Annexes Patent Landscape Report - Shale Oil and Gas
Annex A – Definitions
Application date: The date on which an application was filed for a patent. This enables an accurate temporal reflection of the technical content of a patent application.
Patent: A patent is a right, granted by government, to exclude others from making, using, or selling your invention.
Patent family: One or more published patents with a shared priority patent. Generally there is one invention per patent family.
Priority date: A patent can claim priority from an earlier application. This usually happens for two reasons: a) when an application is filed in one country, international convention dictates that the applicant then has 12 months to file a corresponding application abroad. Thus the patent application would then have a priority date, which indicates the earliest date attributed to the invention; b) an earlier application may contain part of a subsequent invention so a subsequent application, made within 12 months of filing, may claim priority from the earlier application. However, in the new application, this date is only valid for the part of the invention which appears in the earlier application. Care should therefore be taken when analysing the priority date of an invention.
Publication date: The date on which the patent application was published. A patent is normally first published (“A” publication) 18 months after the priority date or the application date, whichever is earlier. Depending on the jurisdiction, a patent is then given a “B” or “C” publication code when the patent is granted. Any further publications (e.g. following correction) are given a numbered publication code in most jurisdictions (for example: “A1”, “A2”, “B1”, “B2”).
Annex B – Methodology
The search strategy used to generate the dataset for this analysis was based on a combination of predetermined IPC codes, as well as specific keywords. For the purpose of this report, the Canadian dataset consists of a patent family where at least one application has an applicant with a Canadian address.
The applicant data was cleansed to remove duplicate entries which relate to the same applicant but where a different naming convention was used due to spelling errors, international variations, etc. Due to the size of the dataset, the emphasis was put on cleansing records relating to the top applicants. Some inconsistencies may still occur in the naming of applicants with smaller patent portfolios.
Table 5, which was developed by the World Intellectual Property Organization (WIPO), identifies two categories linked to the shale oil and gas sub-sector. This concordance is used to define the focus of this analysis. The three IPCs related to shale oil and gas, identified in bold in Table 5, are examined in Table 6.
|Category||IPC description||IPC classification (2014.01)|
|Basic materials chemistry||Covers typical mass chemicals such as herbicides, fertilisers, paints, petroleum, gas, detergents, etc.||A01N; A01P; C05*; C06*; C09B; C09C; C09F; C09G; C09H; C09K; C09D; C09J; C10B; C10C; C10F; C10G; C10H; C10J; C10K; C10L; C10M; C10N; C11B; C11C; C11D; C99Z.|
|Civil engineering||Covers construction of roads and buildings as well as elements of buildings such as locks, plumbing installations or strong rooms for valuables. A special part also refers to mining.||E02*; E01B; E01C; E01D; E01F-001; E01F-003; E01F-005; E01F-007; E01F-009; E01F-01*; E01H; E03*; E04*; E05*; E06*; E21*; E99.|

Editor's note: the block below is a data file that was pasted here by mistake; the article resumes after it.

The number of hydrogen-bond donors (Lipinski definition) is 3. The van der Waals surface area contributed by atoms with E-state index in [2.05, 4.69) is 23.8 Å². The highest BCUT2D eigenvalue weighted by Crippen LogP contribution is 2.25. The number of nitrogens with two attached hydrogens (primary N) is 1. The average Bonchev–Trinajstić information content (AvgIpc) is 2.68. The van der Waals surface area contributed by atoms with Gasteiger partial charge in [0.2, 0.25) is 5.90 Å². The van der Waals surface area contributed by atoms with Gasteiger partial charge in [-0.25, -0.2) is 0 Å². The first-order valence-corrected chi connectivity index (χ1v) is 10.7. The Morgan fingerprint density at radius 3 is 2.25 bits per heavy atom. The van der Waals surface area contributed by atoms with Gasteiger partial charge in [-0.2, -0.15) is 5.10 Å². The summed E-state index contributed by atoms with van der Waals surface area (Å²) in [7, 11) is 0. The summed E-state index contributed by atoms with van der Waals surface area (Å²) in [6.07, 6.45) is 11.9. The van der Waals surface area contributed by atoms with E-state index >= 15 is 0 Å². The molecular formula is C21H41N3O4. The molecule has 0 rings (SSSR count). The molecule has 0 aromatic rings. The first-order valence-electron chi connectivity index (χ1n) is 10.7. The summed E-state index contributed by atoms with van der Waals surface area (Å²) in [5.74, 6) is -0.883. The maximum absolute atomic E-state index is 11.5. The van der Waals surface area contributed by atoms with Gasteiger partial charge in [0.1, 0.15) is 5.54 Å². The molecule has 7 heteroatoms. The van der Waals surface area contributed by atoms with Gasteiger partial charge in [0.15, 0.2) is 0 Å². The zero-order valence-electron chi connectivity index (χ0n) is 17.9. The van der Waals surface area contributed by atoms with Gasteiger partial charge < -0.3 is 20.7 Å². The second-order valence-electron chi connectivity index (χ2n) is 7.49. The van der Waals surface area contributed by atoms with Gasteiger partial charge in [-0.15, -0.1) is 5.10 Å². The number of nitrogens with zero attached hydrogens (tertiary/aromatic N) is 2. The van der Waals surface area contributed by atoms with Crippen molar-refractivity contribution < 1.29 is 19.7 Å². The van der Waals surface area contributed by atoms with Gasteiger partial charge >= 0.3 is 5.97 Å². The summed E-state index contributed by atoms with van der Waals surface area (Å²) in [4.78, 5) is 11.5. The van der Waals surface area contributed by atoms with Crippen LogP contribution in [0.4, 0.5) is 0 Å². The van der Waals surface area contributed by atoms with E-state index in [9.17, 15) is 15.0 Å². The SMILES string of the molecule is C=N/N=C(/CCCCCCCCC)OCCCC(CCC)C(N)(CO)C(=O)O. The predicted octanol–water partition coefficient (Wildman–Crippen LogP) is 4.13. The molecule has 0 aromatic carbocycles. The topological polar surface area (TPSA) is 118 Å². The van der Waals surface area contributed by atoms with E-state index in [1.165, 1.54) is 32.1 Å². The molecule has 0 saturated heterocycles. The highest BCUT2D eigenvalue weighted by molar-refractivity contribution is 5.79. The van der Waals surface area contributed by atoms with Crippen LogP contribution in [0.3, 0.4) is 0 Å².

|Shale oil and gas IPC||IPC description|
|C09K 8*||Materials for applications not otherwise provided for; Applications of materials not otherwise provided for; Compositions for drilling of boreholes or wells; Compositions for treating boreholes or wells, e.g. for completion or for remedial operations.|
|E21B*||Earth or rock drilling; obtaining oil, gas, water, soluble or meltable materials or a slurry of minerals from wells.|
|C10B*||Destructive distillation of carbonaceous materials for production of gas, coke, tar, or similar materials (underground gasification of minerals).|
To ensure that only relevant patent information is extracted from the Thomson Innovation patent search database, a combination of keywords and IPC codes were used with the database. The following query was used in Thomson Innovation to extract the relevant patents for examining this industry sub-sector:
IC=(C10B* OR C10G* OR E21B* OR C09K008*) AND CTB=("Shale" OR "KEROGEN OIL" OR "LIGHT OIL" OR "CANNEL OIL" OR "OGHEAD COAL" OR "ALUM SHALE" OR "STELLARITE" OR "ALBERTITE" OR "KEROSENE SHALE" OR "BITUMINITE" OR "GAS COAL" OR "ALGAL COAL" OR "WOLLONGITE" OR "SCHISTES BITUMINEUX" OR "TORBANITE" OR "KUKERSITE" OR "TIGHT GAS" OR "TIGHT OIL" OR "BAKKEN") AND AD>=(20000101) AND AD<=(20140821) NOT TI=("COAL MINING" OR "BIOFUEL" OR "COAL TAR");
Annex C – Limitations
The following limitations should be kept in mind when interpreting the analysis results:
- Classification codes are applied either automatically or manually, so discrepancies across different IP offices may arise. Multiple classification codes can be applied to a single record, which can dilute the specific technical area of innovation. For a given patent family, the primary IPC applied may differ from one patent family member to another.
- Even though the applicant data field is cleansed, it is a manual process and therefore requires some interventions. Mergers and acquisitions were not examined as part of this data cleansing process.
- Records identified as “individuals” may not necessarily be private inventors. Not all companies adopt similar filing strategies, resulting in some choosing to identify their employees as applicants instead of the company name.
- Inventor fields are not cleansed and normalized; consequently, inventor rankings and relations may not be accurate.
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